"Victorian architecture has come into its own. Yet one has to admit that there are good and bad Victorian houses. A good was usually built by a man of taste, it has an attractive setting; and it has been allowed to keep its original character within. Blessingbourne close to Fivemiletown on the Tyrone, Fermanagh borders has all these things.
The pleasant grey stone house with its gables and mullions faces one of those small loughs that are such a feature of this part of the country.
On either side is sloping parkland. Across the lough are trees, some of which will unfortunately be cut down to make way for a new bypass road. Beyond the trees are distant hills. The inside of the house has the air of warmth and varied interest that one associates with the Victorian age at its best.
Man of Taste
The builder of Blessingbourne was a man of taste. He was Hugh De Fellenberg Montgomery, grandfather of Captain Peter Montgomery. Blessingbourne originally belonged to the Armars and came to the Montgomerys in the eighteenth century when Elizabeth Armar married Hugh Montgomery, of Derrygonnelly Castle in Fermanagh. The Montgomerys of Derrygonnelly, like the Montgomerys of Grey Abbey in Co. Down, were descended from the Lairds of Braidstane in Ayrshire, a branch of the family of the Earls of Eglinton.
About 1618, George Montgomery, bishop of Clogher and Meath and brother of the first Viscount Ardes, granted land in Fermanagh to his kinsman, Hugh Montgomery; whose grandson married the Derrygonnelly heiress. Derrygonnelly was burnt in the middle of the eighteenth century; and as there was then no house at Blessingbourne, the family rented Castle Hume on Lough Erne.
The first Montgomery to live at Blessingbourne was another Hugh, who was born in 1779 and known for some reason as “Colonel Eclipse”. His portrait, which he gave to his old school, Eton, shows him to have been very handsome. Yet he was unlucky in love. He was jilted by Anna Maria Dashwood, who married Lord Ely; he was also an unsuccessful suitor for the hand of Annabella Milbanke, shortly before her marriage to Byron.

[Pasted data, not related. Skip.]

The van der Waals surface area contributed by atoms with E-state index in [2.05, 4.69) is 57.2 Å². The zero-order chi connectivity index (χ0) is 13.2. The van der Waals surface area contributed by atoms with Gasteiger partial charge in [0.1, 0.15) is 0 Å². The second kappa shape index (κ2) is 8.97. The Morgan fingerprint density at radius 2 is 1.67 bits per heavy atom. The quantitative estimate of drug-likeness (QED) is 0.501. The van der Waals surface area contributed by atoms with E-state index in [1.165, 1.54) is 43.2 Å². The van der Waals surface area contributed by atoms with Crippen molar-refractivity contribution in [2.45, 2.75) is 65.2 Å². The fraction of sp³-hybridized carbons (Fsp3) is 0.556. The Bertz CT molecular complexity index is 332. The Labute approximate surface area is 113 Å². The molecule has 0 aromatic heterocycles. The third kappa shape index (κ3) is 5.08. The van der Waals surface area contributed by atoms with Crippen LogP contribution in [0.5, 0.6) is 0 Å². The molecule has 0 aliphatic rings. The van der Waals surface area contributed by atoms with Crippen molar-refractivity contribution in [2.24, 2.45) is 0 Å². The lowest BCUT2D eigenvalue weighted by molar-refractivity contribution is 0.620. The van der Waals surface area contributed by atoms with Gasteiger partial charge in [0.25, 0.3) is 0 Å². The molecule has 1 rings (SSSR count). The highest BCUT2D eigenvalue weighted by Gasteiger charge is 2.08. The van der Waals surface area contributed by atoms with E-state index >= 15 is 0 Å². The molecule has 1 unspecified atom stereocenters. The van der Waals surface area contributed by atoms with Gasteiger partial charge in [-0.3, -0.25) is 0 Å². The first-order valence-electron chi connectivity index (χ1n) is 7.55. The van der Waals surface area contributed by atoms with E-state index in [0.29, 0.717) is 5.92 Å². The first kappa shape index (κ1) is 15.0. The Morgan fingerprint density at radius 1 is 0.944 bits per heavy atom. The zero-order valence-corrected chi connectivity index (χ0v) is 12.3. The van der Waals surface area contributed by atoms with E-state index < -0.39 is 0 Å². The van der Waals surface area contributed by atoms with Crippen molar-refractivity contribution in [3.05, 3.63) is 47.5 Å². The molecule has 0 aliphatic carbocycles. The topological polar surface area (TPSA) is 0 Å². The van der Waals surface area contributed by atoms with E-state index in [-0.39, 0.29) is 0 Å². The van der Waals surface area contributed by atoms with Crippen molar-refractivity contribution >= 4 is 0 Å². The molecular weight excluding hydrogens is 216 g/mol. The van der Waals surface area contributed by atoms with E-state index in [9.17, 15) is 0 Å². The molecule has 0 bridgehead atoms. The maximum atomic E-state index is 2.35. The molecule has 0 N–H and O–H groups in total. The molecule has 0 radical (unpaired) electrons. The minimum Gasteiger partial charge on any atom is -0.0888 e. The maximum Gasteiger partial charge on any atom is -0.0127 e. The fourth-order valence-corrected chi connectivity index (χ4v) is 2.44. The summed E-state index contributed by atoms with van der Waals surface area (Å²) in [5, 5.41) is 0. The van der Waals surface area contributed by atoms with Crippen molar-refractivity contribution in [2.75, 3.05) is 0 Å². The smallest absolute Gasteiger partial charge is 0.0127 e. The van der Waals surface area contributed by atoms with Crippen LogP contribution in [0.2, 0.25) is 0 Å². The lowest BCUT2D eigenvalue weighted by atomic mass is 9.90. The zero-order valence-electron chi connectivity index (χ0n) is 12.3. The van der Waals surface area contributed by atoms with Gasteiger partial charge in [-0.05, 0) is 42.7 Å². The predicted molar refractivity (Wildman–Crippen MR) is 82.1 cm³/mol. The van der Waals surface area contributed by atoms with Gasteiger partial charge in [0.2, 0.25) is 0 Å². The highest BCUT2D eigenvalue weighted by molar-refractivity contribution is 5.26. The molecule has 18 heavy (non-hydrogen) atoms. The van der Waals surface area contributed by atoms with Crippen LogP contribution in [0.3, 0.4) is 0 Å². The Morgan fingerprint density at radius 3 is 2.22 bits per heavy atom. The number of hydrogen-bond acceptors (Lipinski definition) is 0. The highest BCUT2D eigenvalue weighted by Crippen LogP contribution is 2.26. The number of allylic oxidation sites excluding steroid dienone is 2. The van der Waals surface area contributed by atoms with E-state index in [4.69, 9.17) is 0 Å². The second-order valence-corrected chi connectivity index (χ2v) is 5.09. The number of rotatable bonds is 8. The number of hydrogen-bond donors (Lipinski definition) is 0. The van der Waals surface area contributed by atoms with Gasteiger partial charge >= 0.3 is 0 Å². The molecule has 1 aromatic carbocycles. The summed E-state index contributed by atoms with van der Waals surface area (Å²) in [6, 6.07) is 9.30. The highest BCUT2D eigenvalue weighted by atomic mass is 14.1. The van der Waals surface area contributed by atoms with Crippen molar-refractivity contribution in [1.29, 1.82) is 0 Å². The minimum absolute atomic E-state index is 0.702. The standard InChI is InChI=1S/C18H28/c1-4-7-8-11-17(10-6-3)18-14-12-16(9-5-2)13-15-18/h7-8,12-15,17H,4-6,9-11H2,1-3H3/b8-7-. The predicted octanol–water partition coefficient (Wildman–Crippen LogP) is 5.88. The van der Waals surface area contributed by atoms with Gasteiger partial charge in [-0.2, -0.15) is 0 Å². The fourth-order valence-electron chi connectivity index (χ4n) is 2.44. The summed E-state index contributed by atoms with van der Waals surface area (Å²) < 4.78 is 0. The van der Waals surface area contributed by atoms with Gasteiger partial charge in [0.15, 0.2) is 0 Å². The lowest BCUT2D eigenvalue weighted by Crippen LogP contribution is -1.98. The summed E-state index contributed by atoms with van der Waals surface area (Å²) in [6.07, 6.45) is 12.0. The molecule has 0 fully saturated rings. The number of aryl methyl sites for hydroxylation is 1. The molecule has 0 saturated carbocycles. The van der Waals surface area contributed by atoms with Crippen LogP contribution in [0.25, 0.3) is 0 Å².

After these disappointments he vowed he would never marry and built himself a bachelor retreat at Blessingbourne, a romantic thatched cottage. He also built the charming little gate-lodge. But his bachelorhood ended after a few years, for he married a Spanish girl and had a son. His son’s godmother was Lady Byron, who remained a close friend and was greatly attached to his sister Mary.
Mary Montgomery is often mentioned in Lady Byron’s letters as “MM”.
Lady Byron was also the godmother of her old suitor’s grandson, who built the present house.
Artist – Architect
Hugh De Fellenberg Montgomery was born in 1844, the year that his father died. When he came of age he was rich, with estates in Tyrone and Fermanagh. He was also good-looking, cultured and able. He began building his new house soon after his marriage. It was finished in 1874. The architect was Pepys Cockerell, son of the well known architect Charles Robert Cockerell. Pepys Cockerell was as much an artist as an architect. This gave him an aesthetic sense which many of the more down-to-earth Victorian architects lacked. The style which he used at Blessingbourne is Elizabethan; but unlike so much Victorian Elizabethan, it is not overloaded with ornament.
Such ornament as there is has restraint: caps on the chimneys, small finials on the gables, curved and scrolled pediments over some of the windows and the Montgomery coat-of-arms over the garden door. The original design included a belfry and a portecochere at the end of the entrance front, but these were never built.